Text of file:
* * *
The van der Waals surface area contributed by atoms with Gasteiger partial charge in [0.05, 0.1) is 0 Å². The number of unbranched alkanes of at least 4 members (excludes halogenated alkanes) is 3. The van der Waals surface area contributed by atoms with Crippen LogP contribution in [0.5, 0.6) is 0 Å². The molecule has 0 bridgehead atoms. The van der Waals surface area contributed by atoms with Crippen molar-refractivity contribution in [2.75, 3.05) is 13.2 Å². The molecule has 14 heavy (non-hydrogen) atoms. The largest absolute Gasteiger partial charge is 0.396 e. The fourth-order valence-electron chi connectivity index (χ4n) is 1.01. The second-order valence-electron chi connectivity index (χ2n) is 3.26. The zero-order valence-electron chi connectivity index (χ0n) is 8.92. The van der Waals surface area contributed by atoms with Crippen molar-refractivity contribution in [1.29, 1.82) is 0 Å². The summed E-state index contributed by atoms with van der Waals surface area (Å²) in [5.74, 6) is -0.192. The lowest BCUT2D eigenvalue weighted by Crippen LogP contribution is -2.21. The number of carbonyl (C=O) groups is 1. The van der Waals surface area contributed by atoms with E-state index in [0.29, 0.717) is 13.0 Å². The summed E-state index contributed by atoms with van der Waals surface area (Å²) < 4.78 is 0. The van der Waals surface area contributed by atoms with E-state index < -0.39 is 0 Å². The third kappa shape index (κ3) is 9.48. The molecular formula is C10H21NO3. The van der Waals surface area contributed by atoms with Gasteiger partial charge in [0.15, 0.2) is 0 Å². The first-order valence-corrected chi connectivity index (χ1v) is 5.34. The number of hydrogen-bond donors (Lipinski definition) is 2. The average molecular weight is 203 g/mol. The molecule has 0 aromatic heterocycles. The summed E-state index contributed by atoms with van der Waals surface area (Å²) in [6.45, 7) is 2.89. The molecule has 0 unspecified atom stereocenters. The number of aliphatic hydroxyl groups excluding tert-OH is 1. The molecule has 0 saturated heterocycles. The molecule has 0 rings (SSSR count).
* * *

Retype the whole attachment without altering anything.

The van der Waals surface area contributed by atoms with Gasteiger partial charge in [0.05, 0.1) is 0 Å². The number of unbranched alkanes of at least 4 members (excludes halogenated alkanes) is 3. The van der Waals surface area contributed by atoms with Crippen LogP contribution in [0.5, 0.6) is 0 Å². The molecule has 0 bridgehead atoms. The van der Waals surface area contributed by atoms with Crippen molar-refractivity contribution in [2.75, 3.05) is 13.2 Å². The molecule has 14 heavy (non-hydrogen) atoms. The largest absolute Gasteiger partial charge is 0.396 e. The fourth-order valence-electron chi connectivity index (χ4n) is 1.01. The second-order valence-electron chi connectivity index (χ2n) is 3.26. The zero-order valence-electron chi connectivity index (χ0n) is 8.92. The van der Waals surface area contributed by atoms with Crippen molar-refractivity contribution in [1.29, 1.82) is 0 Å². The summed E-state index contributed by atoms with van der Waals surface area (Å²) in [5.74, 6) is -0.192. The lowest BCUT2D eigenvalue weighted by Crippen LogP contribution is -2.21. The number of carbonyl (C=O) groups is 1. The van der Waals surface area contributed by atoms with E-state index in [0.29, 0.717) is 13.0 Å². The summed E-state index contributed by atoms with van der Waals surface area (Å²) < 4.78 is 0. The van der Waals surface area contributed by atoms with E-state index < -0.39 is 0 Å². The third kappa shape index (κ3) is 9.48. The molecular formula is C10H21NO3. The van der Waals surface area contributed by atoms with Gasteiger partial charge in [0.15, 0.2) is 0 Å². The first-order valence-corrected chi connectivity index (χ1v) is 5.34. The number of hydrogen-bond donors (Lipinski definition) is 2. The average molecular weight is 203 g/mol. The molecule has 0 aromatic heterocycles. The summed E-state index contributed by atoms with van der Waals surface area (Å²) in [6.45, 7) is 2.89. The molecule has 0 unspecified atom stereocenters. The number of aliphatic hydroxyl groups excluding tert-OH is 1. The molecule has 0 saturated heterocycles. The molecule has 0 rings (SSSR count).